And what most critical race theorists believe is that the achievement of racial justice in this country, if possible at all, will require not merely the more even-handed application of current laws — that will do less than nothing – but a root and branch transformation of the legal system.
On every point, Kagan’s characterization of Critical Race Theory supports Pollak’s point of view. On every single point.
Open up your hearts and your minds to the words of Derrick Bell! And gimme a hug!
So when Soledad O’Brien claimed that Joel’s completely accurate characterization is a complete misreading, we have to ask: Was Soledad O’Brien lying? Or just utterly ignorant?
Either way, you can’t trust CNN on this issue. Want further evidence? Check this puff piece at CNN.com, continuing the CNN/Soledad O’Brien theme about how wonderful Derrick Bell was; how Pollak’s characterization of Critical Race Theory was supposedly a distortion; and so forth. The title? “Obama’s Harvard law professor challenged U.S. racism.”
Well, good for him!
WHAT DOES CNN NOT TELL YOU? Some of the more recent revelations about Bell appearing at www.Breitbart.com don’t appear in CNN’s puff piece. For example, here is Bell praising Louis Farrakhan as a “great hero for the people” (although he throws in the obligatory “I don’t agree with everything he says” line):
(Clip from Breitbart TV.)
John Podhoretz in Commentary:
It is incumbent on Powell and others, if they want to get in on the conversation about Bell, to explain what on earth is mainstream about comments he made in an eye-opening New York Observer interview published on October 10, 1994, that is not available online. Among other remarks, Bell denounced Henry Louis (Skip) Gates for writing a New York Times op-ed condemning black anti-Semitism:
I was furious. Even if everything he said was true, it was inexcusable not to mention what might have motivated blacks to feel this way, and to fail to talk about all the Jewish neoconservative racists who are undermining blacks in every way they can.
Bell went on to say, “Now, that wouldn’t excuse anti-Semitism, which is awful, but it would at least provide a context for this anger…”
It might seem nice of Bell to acknowledge the awfulness of anti-Semitism, but he didn’t mean it. The very same interview began as follows: “We should really appreciate the Louis Farrakhans and the Khalid Muhammads while we’ve got them.” Khalid Muhammad was Farrakhan’s right hand, who made a name for himself referring to Jews as, among many other things, “bloodsuckers” whose “father was the devil.” As for Farrakhan, if you need a refresher course in his vileness, look here.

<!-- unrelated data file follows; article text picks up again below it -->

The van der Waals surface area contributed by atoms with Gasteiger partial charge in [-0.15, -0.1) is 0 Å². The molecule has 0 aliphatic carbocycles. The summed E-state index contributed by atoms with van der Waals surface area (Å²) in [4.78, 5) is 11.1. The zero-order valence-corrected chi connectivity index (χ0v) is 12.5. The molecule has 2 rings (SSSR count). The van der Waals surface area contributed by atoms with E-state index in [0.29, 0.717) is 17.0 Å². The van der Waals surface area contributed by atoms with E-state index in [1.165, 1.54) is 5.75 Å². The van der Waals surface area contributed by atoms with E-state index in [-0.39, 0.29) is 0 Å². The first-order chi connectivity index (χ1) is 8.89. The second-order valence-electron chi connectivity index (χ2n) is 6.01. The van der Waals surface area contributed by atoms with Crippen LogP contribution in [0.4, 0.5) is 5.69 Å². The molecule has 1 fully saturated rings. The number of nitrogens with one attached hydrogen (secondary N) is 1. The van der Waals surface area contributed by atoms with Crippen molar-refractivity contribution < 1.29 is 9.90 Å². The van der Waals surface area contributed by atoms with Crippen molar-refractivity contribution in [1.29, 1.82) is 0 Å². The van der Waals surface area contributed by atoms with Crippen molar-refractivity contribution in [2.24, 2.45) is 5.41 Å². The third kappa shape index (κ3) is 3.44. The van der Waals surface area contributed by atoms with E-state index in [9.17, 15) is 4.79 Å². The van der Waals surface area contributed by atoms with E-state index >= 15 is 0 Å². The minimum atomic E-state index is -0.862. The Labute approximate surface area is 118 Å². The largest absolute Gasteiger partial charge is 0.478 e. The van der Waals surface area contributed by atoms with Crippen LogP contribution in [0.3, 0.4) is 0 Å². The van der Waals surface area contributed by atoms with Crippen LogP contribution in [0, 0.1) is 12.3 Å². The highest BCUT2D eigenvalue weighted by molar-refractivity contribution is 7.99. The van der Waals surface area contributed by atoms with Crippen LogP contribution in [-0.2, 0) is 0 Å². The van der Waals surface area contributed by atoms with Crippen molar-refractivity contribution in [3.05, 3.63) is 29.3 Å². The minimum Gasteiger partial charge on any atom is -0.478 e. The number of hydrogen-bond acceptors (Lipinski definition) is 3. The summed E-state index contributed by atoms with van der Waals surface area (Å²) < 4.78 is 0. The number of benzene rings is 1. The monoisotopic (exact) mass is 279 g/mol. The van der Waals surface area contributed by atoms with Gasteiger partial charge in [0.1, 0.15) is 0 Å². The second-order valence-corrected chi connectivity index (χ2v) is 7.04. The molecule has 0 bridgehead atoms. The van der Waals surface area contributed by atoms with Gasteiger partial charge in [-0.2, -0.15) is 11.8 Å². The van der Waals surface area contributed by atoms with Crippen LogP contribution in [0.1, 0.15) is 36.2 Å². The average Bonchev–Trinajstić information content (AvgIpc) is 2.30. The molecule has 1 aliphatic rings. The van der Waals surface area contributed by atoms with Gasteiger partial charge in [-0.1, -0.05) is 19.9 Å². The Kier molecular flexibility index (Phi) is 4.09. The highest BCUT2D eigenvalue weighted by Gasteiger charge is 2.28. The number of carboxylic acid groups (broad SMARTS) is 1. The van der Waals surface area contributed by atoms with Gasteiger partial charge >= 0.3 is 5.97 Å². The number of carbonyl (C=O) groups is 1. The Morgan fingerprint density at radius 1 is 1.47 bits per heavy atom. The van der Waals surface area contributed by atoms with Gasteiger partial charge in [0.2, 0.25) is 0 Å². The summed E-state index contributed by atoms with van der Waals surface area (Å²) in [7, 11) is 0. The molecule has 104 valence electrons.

I don’t think we should let Khalid Muhammad off quite this easily. Saying that Jews’ “father was the devil” does not quite capture the full extent of Muhammad’s depraved view of the world. Let’s look at a famous speech of his in which he advocates killing every white man, woman, and child in South Africa, to the cheers of the crowd:
It’s a short clip and worth your time. Here is a partial transcript:
We kill the men. We kill the women. We kill the children. We kill the babies. We kill the blind. We kill the crippled. We kill the crazy. We kill the faggots. We kill the lesbians. I said, God damn it, we kill ’em all!
We need to appreciate men like that while we’ve got them, eh, Professor Bell. Eh, President Obama?
It’s worth noting that this speech was originally made in late 1993, while Bell’s praise came in 1994. Meaning that when Bell said we needed to “appreciate” Muhammad, Muhammad had already given a famous speech advocating killing women and children in South Africa.
Here, Derrick Bell opines that he is not sure blacks and whites will ever get along:
(Clip from Breitbart TV.)
It is a legitimate question to ask Barack Obama, who told a crowd at Harvard Law School to open their minds to the words of Derrick Bell, whether these are the sorts of ideas he meant.
Now gimme a hug!